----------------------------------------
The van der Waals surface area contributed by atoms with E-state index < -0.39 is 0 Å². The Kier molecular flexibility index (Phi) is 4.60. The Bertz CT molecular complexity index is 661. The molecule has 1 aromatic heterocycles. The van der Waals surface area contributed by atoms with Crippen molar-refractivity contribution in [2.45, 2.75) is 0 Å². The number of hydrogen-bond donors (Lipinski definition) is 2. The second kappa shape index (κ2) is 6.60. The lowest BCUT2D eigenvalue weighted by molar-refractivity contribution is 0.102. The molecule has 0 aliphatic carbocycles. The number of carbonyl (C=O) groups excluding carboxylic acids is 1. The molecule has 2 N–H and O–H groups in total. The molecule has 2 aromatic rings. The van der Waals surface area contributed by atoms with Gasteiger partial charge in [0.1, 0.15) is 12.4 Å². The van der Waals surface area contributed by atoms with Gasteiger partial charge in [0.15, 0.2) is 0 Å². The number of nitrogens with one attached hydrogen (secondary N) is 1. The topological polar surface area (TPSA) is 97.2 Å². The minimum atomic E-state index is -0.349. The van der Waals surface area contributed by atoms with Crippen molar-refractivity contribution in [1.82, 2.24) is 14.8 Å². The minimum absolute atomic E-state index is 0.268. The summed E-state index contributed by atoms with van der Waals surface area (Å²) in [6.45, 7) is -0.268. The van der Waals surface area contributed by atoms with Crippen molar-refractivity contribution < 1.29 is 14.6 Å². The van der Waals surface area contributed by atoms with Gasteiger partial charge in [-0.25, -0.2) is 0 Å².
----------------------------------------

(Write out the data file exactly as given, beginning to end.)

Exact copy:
The van der Waals surface area contributed by atoms with E-state index < -0.39 is 0 Å². The Kier molecular flexibility index (Phi) is 4.60. The Bertz CT molecular complexity index is 661. The molecule has 1 aromatic heterocycles. The van der Waals surface area contributed by atoms with Crippen molar-refractivity contribution in [2.45, 2.75) is 0 Å². The number of hydrogen-bond donors (Lipinski definition) is 2. The second kappa shape index (κ2) is 6.60. The lowest BCUT2D eigenvalue weighted by molar-refractivity contribution is 0.102. The molecule has 0 aliphatic carbocycles. The number of carbonyl (C=O) groups excluding carboxylic acids is 1. The molecule has 2 N–H and O–H groups in total. The molecule has 2 aromatic rings. The van der Waals surface area contributed by atoms with Gasteiger partial charge in [0.1, 0.15) is 12.4 Å². The van der Waals surface area contributed by atoms with Gasteiger partial charge in [0.15, 0.2) is 0 Å². The number of nitrogens with one attached hydrogen (secondary N) is 1. The topological polar surface area (TPSA) is 97.2 Å². The minimum atomic E-state index is -0.349. The van der Waals surface area contributed by atoms with Crippen molar-refractivity contribution in [1.82, 2.24) is 14.8 Å². The minimum absolute atomic E-state index is 0.268. The summed E-state index contributed by atoms with van der Waals surface area (Å²) in [6.45, 7) is -0.268. The van der Waals surface area contributed by atoms with Crippen molar-refractivity contribution < 1.29 is 14.6 Å². The van der Waals surface area contributed by atoms with Gasteiger partial charge in [-0.25, -0.2) is 0 Å².